Recently, Gyspy Thornton blogged about the notion of fairy-tale mixtapes, an idea borrowed from Adam Hoffman’s discussion of Andrew Lang, and how to conceptualise the eccentric array of works pulled together in Lang’s coloured fairy tale collections. The always sparkly and scholarly Rebecca-Anne do Rozario blogged her fairy-tale mixtape here.
The idea is to take inspiration from Andrew Lang who, as Adam Hoffman argues, Lang is a DJ!:
If the books of other fairy tale collectors are essentially albums, then Lang is the guy who takes tracks from all these different albums and puts them together into epic fairy tale playlists. Sometimes it’s familiar hits you know. Other times it’s stuff you’ve never heard of. Sometimes he’ll just surprise the heck out of you by including something crazy like Gulliver’s Travels. Every color fairy tale book is the equivalent of a fairy tale mixtape (or mix CD or iPod playlist depending on your generation) all set to rock your weekend.
Want to play along? I do!
So, here’s the idea: you want to pull together a list of up to 20 tales that include works everyone would recognise as fairy tales, but also push at the boundaries of the genre, borrowing, adapting, mixing and muddling. In pulling together my own mixtape, I’ve included plenty of contemporary tales, as well as older tales. I’ve been disrespectful and eccentric, choosing tales I enjoy for one reason or another. It’s my party, and I’ll have hedgehogs and cross-dressing and swans and mermaids, giants and gun-toting daughters of Russian priests. Thanks!
Here’s my mixtape, in no particular order:
- Ezhik v tumane (Hedgehog in the Fog) a 1975 Slavic film, by Yuriy Norshteyn. Because, HEDGEHOGS! As Margaryta Golovchenko notes in her introduction to hedgehogs as ‘keepers of order and knowledge in Slavic tales’:
- Hedgehog is the bridge between the conscious and the dream world, evoking sympathy from the audience as they watch him lost in a thick mist, chasing after the mirage of a white horse in the clouds.
- Hans Christian Andersen’s ‘The Wild Swans’
- Alexis Wright’s The Swan Book (link is to a good lengthy review/discussion in Sydney Review of Books).
- Urashima Taro (this link is to a version published by Yei Theodora Ozaki, in English, in 1908)
- ‘Belle-Belle ou Le Chevalier Fortuné‘ by Marie-Catherine d’Aulnoy. Because who doesn’t love cross-dressing, late-seventeenth century dames?
- Kelly Link’s ‘Stone Animals’ or ‘The Faery Handbag’, or both!
- ‘Once I wished up a coat / wearing a man inside’, which is collected in The Wishing Bone Cycle: a series of translations of Swampy Cree tales told by Jacob Nibenegenesabe, and translated by Howard Norman. (I’ve posted a little extract and some contextual information here)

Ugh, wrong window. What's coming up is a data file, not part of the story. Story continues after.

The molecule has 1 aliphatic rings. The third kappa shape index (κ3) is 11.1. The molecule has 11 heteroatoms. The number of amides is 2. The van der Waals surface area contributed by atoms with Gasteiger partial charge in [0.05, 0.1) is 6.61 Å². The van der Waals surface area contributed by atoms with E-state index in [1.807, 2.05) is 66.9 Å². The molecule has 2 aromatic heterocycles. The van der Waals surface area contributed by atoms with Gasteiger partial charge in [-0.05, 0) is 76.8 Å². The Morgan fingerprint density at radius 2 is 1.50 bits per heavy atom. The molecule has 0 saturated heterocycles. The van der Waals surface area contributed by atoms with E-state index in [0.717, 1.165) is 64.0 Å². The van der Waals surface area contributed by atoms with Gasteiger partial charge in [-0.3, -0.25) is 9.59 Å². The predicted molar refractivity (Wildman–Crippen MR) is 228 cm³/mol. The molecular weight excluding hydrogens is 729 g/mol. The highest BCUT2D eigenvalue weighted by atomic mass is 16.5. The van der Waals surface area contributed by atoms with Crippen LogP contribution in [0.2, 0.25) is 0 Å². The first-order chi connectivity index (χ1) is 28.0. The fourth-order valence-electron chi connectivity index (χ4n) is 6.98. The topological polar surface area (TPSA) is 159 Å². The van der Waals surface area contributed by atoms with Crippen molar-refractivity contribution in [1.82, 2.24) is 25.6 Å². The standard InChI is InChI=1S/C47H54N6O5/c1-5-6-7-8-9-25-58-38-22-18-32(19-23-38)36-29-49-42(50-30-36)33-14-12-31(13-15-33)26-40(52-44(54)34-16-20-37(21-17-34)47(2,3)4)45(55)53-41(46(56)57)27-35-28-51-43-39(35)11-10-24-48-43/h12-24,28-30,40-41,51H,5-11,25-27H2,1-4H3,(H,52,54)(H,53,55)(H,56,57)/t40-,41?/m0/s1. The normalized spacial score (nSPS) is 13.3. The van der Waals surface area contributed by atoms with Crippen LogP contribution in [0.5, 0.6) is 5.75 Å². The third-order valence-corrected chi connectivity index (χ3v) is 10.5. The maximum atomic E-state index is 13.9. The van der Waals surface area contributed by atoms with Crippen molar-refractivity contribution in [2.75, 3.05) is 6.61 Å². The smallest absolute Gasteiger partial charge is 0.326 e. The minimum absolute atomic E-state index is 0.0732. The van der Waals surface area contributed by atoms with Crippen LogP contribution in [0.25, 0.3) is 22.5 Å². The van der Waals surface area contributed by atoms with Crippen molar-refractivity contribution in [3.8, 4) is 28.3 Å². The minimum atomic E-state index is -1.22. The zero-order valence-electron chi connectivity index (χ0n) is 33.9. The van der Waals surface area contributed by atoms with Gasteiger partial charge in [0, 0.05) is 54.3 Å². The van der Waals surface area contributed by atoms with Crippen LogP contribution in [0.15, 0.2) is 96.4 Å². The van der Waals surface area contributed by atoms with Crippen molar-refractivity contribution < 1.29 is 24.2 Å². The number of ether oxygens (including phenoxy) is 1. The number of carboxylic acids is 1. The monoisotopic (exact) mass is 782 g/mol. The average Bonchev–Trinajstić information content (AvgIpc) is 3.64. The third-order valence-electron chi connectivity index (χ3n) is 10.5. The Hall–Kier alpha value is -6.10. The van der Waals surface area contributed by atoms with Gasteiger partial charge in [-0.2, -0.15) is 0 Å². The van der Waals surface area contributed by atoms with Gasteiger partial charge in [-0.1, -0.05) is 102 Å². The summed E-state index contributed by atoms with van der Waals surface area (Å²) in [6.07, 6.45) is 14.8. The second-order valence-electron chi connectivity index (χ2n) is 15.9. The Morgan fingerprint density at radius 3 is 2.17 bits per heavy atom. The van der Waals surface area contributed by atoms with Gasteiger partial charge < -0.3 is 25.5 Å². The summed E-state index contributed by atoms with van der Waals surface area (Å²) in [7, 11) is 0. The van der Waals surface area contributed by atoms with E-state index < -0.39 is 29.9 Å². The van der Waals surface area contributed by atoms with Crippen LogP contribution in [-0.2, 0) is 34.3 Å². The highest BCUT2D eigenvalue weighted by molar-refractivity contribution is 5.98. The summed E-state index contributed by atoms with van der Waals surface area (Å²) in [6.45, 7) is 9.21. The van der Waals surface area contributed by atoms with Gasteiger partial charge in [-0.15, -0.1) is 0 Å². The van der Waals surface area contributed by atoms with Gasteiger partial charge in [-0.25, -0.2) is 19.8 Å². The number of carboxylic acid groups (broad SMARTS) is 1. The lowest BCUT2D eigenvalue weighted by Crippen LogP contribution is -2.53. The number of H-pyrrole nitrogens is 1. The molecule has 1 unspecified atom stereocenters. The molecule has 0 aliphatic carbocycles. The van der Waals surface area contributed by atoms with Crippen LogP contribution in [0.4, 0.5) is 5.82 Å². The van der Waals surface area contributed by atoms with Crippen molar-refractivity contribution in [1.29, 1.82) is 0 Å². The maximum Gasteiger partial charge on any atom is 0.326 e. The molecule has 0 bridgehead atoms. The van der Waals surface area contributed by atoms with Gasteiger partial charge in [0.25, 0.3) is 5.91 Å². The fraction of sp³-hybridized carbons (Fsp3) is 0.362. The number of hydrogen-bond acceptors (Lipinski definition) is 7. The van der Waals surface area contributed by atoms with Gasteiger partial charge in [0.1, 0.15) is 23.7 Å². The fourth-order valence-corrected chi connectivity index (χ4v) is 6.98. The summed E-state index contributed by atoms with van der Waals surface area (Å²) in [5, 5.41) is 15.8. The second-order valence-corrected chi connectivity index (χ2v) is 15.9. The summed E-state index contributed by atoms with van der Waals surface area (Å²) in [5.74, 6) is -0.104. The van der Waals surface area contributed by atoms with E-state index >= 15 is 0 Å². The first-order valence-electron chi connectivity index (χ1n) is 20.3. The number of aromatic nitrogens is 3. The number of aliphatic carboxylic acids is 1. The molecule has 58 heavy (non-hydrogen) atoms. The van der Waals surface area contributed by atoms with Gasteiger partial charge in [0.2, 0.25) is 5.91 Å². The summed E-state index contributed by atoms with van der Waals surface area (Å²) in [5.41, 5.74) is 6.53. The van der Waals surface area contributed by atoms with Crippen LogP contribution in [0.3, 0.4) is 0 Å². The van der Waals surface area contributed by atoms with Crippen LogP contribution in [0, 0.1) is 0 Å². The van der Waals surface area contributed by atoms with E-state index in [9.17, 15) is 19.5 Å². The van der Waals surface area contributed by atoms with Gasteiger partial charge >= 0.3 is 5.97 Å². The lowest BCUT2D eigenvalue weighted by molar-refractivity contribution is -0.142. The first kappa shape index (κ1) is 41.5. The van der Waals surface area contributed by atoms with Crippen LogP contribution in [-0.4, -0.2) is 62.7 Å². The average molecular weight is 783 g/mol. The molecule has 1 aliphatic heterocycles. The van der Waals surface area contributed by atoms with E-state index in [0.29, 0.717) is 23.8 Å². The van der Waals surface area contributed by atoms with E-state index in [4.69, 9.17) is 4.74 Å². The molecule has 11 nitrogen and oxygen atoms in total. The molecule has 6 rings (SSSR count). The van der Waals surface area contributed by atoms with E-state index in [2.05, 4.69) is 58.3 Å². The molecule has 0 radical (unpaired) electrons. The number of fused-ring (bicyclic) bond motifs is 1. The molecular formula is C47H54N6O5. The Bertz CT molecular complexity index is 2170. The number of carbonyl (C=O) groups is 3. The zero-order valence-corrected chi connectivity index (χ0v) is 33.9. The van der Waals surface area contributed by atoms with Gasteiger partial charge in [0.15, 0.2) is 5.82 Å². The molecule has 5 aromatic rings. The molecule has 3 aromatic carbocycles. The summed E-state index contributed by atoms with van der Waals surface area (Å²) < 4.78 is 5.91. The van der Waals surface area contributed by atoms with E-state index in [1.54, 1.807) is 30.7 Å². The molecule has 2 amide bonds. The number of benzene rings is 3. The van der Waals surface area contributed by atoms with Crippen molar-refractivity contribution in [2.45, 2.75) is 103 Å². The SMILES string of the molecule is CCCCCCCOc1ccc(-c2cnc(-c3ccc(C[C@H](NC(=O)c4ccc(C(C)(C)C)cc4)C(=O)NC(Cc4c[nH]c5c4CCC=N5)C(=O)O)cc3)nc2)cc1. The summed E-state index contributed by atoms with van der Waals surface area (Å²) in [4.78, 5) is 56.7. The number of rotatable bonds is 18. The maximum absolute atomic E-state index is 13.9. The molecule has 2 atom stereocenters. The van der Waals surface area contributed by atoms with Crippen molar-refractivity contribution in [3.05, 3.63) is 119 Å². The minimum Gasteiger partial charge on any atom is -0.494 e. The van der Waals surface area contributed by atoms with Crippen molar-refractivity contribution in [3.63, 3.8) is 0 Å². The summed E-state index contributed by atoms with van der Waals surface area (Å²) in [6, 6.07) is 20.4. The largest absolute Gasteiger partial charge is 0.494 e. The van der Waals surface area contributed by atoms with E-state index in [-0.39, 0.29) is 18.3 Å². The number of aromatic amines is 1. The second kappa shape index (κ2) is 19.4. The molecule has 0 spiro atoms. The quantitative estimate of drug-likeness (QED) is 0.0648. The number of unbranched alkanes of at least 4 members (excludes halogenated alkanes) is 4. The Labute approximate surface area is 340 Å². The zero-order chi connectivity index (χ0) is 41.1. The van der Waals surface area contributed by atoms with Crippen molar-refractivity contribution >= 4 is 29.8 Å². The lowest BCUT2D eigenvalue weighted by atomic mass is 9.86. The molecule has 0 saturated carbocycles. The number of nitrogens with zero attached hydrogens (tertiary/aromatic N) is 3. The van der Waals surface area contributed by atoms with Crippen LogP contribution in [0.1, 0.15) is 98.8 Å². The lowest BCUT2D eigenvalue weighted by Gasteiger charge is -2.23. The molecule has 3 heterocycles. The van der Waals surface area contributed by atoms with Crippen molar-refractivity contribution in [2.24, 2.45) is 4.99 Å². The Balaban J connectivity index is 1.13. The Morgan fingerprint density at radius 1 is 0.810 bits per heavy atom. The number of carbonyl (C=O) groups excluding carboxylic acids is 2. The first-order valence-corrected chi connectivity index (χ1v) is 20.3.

- ‘Vasilissa the priest’s daughter’, from Afanas’ev’s Narodnye russkie skazki (Russian Fairy Tales). (She used to dress in male fashion, used to sit astride on horseback; shot with her gun, and did nothing like other girls …)
- Angela Carter’s ‘Ashputtle or the Mother’s Ghost: Three Versions of One Story’
- ‘Richilde’ by Johann Karl August Musäus, or maybe his ‘Der geraubte Schleier’ (The Stolen Veil – link is to the tale in German. I’m working on a translation!), which is said to be one of the sources of Tchaikovsky’s ballet Swan Lake. Both tales were first published in German (1782-1786) in his Volksmärchen der Deutschen (German Folktales). Like the Grimms, he was a collector rather than a writer (like Andersen), but took even more liberties with the works he collected than the infamous brothers. His works are, to an extent, much more like contemporary literary fairy tales in the way that they borrow, mix, and hybridise sources into new works.
- ‘Semerssauq’ an Inuit tale included in Angela Carter’s Virago Book of Fairy Tales.
- Sofia Samatar’s ‘Selkie Stories are for Losers’
- Het Lied van Heer Halewijn (The song of Lord Halewijn) The link is to a Dutch version, with notes. Translation to come!) is a traditional Dutch ballad, usually just referred to as Heer Halewijn. So, you know, I have to include it or my Oma will come back to eat my bones! Alan Garner included an English version/adaptation in his 1975 collection, The Guizer: A Book of Fools.
- ‘The History of Jack and the Giants’ from Peter and Iona Opie’s The Classic Fairy Tales. Because giants! Also, because it’s one of the only truly British tales (see Wanning Harries excellent tracing of the history of British fairy tales). Because who could resist teaching your children and your lovers to chant: Fee, fi, fo fum, / I smell the blood of an Englishman. / Be he alive, or be he dead, / I’ll grind his bones to make my bread.
- William Shakespeare’s Cymbeline, King of Britain.
- Emma Donoghue’s ‘The Tale of the Shoe’ (from Kissing the Witch)
- Anne Sexton’s ‘The Twelve Dancing Princesses’ (If you danced from midnight / to six A. M. who would understand?)
- ‘Fable’ by Charles Yu
- ‘I Am Anjuhimeko’ by Hiromi It? (collected in Bernheimer’s My Mother She Killed Me, My Father He Ate Me)
- Karen Joy Fowler’s ‘Halfway People’
Which tales would be in your coloured fairy book/mixtape?
[…] I posted my personal mixtape of fairytale and folklore selections: an eccentric list of fairy tales, folktales and other works, inspired (in the collating) by the […]